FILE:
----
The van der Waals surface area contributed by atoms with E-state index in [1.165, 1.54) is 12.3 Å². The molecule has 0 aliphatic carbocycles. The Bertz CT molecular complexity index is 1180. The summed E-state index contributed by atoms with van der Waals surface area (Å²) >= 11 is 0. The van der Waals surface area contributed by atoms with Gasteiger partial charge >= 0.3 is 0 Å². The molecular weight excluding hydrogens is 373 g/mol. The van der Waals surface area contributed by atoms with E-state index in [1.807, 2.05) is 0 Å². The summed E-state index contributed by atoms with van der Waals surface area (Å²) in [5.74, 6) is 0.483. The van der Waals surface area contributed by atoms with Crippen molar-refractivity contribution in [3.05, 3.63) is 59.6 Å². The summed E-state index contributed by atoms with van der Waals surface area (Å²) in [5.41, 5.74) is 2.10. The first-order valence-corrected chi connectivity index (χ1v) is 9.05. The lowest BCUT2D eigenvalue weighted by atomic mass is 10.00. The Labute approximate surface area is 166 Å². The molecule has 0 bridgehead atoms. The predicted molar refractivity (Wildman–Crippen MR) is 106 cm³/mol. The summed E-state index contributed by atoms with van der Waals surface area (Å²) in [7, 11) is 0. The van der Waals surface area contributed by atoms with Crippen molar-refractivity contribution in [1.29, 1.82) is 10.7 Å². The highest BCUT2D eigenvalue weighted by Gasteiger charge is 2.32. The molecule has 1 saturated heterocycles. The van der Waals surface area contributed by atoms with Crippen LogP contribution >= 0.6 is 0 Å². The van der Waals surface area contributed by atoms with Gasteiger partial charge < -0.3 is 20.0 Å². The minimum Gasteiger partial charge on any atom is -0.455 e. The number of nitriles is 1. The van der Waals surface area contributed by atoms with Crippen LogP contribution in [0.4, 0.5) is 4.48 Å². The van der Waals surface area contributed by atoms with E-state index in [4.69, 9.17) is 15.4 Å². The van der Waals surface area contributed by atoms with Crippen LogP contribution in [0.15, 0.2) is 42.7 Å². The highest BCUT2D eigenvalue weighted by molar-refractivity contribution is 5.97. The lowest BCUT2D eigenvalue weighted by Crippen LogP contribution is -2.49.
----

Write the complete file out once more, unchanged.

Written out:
The van der Waals surface area contributed by atoms with E-state index in [1.165, 1.54) is 12.3 Å². The molecule has 0 aliphatic carbocycles. The Bertz CT molecular complexity index is 1180. The summed E-state index contributed by atoms with van der Waals surface area (Å²) >= 11 is 0. The van der Waals surface area contributed by atoms with Gasteiger partial charge >= 0.3 is 0 Å². The molecular weight excluding hydrogens is 373 g/mol. The van der Waals surface area contributed by atoms with E-state index in [1.807, 2.05) is 0 Å². The summed E-state index contributed by atoms with van der Waals surface area (Å²) in [5.74, 6) is 0.483. The van der Waals surface area contributed by atoms with Crippen molar-refractivity contribution in [3.05, 3.63) is 59.6 Å². The summed E-state index contributed by atoms with van der Waals surface area (Å²) in [5.41, 5.74) is 2.10. The first-order valence-corrected chi connectivity index (χ1v) is 9.05. The lowest BCUT2D eigenvalue weighted by atomic mass is 10.00. The Labute approximate surface area is 166 Å². The molecule has 0 bridgehead atoms. The predicted molar refractivity (Wildman–Crippen MR) is 106 cm³/mol. The summed E-state index contributed by atoms with van der Waals surface area (Å²) in [7, 11) is 0. The van der Waals surface area contributed by atoms with Crippen molar-refractivity contribution in [1.29, 1.82) is 10.7 Å². The highest BCUT2D eigenvalue weighted by Gasteiger charge is 2.32. The molecule has 1 saturated heterocycles. The van der Waals surface area contributed by atoms with Crippen LogP contribution >= 0.6 is 0 Å². The van der Waals surface area contributed by atoms with Gasteiger partial charge < -0.3 is 20.0 Å². The minimum Gasteiger partial charge on any atom is -0.455 e. The number of nitriles is 1. The van der Waals surface area contributed by atoms with Crippen LogP contribution in [0.4, 0.5) is 4.48 Å². The van der Waals surface area contributed by atoms with E-state index in [4.69, 9.17) is 15.4 Å². The van der Waals surface area contributed by atoms with Crippen LogP contribution in [0.15, 0.2) is 42.7 Å². The highest BCUT2D eigenvalue weighted by molar-refractivity contribution is 5.97. The lowest BCUT2D eigenvalue weighted by Crippen LogP contribution is -2.49.